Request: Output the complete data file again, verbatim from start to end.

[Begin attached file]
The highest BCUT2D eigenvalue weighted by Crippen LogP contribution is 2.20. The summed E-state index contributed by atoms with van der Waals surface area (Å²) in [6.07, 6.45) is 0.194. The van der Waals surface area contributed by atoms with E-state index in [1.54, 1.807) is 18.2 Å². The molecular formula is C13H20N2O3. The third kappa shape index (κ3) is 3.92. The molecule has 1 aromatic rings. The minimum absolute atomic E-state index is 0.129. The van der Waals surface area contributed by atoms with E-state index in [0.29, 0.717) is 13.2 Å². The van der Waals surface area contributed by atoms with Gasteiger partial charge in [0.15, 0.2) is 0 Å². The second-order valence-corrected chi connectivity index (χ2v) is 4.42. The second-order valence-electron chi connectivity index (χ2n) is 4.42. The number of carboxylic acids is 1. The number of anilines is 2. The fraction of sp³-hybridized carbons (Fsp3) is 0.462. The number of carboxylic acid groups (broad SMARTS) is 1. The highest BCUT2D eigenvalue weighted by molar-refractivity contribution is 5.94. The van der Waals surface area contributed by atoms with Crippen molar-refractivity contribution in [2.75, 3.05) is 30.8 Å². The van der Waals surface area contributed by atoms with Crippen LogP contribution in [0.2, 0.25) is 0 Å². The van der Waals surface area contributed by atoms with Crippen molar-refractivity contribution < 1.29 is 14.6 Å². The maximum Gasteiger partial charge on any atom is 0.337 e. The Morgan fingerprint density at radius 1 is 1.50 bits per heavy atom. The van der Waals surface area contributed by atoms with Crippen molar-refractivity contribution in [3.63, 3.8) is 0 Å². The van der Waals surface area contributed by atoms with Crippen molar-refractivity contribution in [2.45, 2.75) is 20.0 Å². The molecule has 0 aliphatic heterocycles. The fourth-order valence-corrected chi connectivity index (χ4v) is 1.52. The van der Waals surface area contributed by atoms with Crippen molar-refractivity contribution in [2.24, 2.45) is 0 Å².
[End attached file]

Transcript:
The highest BCUT2D eigenvalue weighted by Crippen LogP contribution is 2.20. The summed E-state index contributed by atoms with van der Waals surface area (Å²) in [6.07, 6.45) is 0.194. The van der Waals surface area contributed by atoms with E-state index in [1.54, 1.807) is 18.2 Å². The molecular formula is C13H20N2O3. The third kappa shape index (κ3) is 3.92. The molecule has 1 aromatic rings. The minimum absolute atomic E-state index is 0.129. The van der Waals surface area contributed by atoms with E-state index in [0.29, 0.717) is 13.2 Å². The van der Waals surface area contributed by atoms with Gasteiger partial charge in [0.15, 0.2) is 0 Å². The second-order valence-corrected chi connectivity index (χ2v) is 4.42. The second-order valence-electron chi connectivity index (χ2n) is 4.42. The number of carboxylic acids is 1. The number of anilines is 2. The fraction of sp³-hybridized carbons (Fsp3) is 0.462. The number of carboxylic acid groups (broad SMARTS) is 1. The highest BCUT2D eigenvalue weighted by molar-refractivity contribution is 5.94. The van der Waals surface area contributed by atoms with Crippen molar-refractivity contribution in [2.75, 3.05) is 30.8 Å². The van der Waals surface area contributed by atoms with Crippen LogP contribution in [0.2, 0.25) is 0 Å². The van der Waals surface area contributed by atoms with Crippen molar-refractivity contribution < 1.29 is 14.6 Å². The maximum Gasteiger partial charge on any atom is 0.337 e. The Morgan fingerprint density at radius 1 is 1.50 bits per heavy atom. The van der Waals surface area contributed by atoms with Crippen molar-refractivity contribution in [3.63, 3.8) is 0 Å². The van der Waals surface area contributed by atoms with Crippen molar-refractivity contribution in [2.45, 2.75) is 20.0 Å². The molecule has 0 aliphatic heterocycles. The fourth-order valence-corrected chi connectivity index (χ4v) is 1.52. The van der Waals surface area contributed by atoms with Crippen molar-refractivity contribution in [2.24, 2.45) is 0 Å².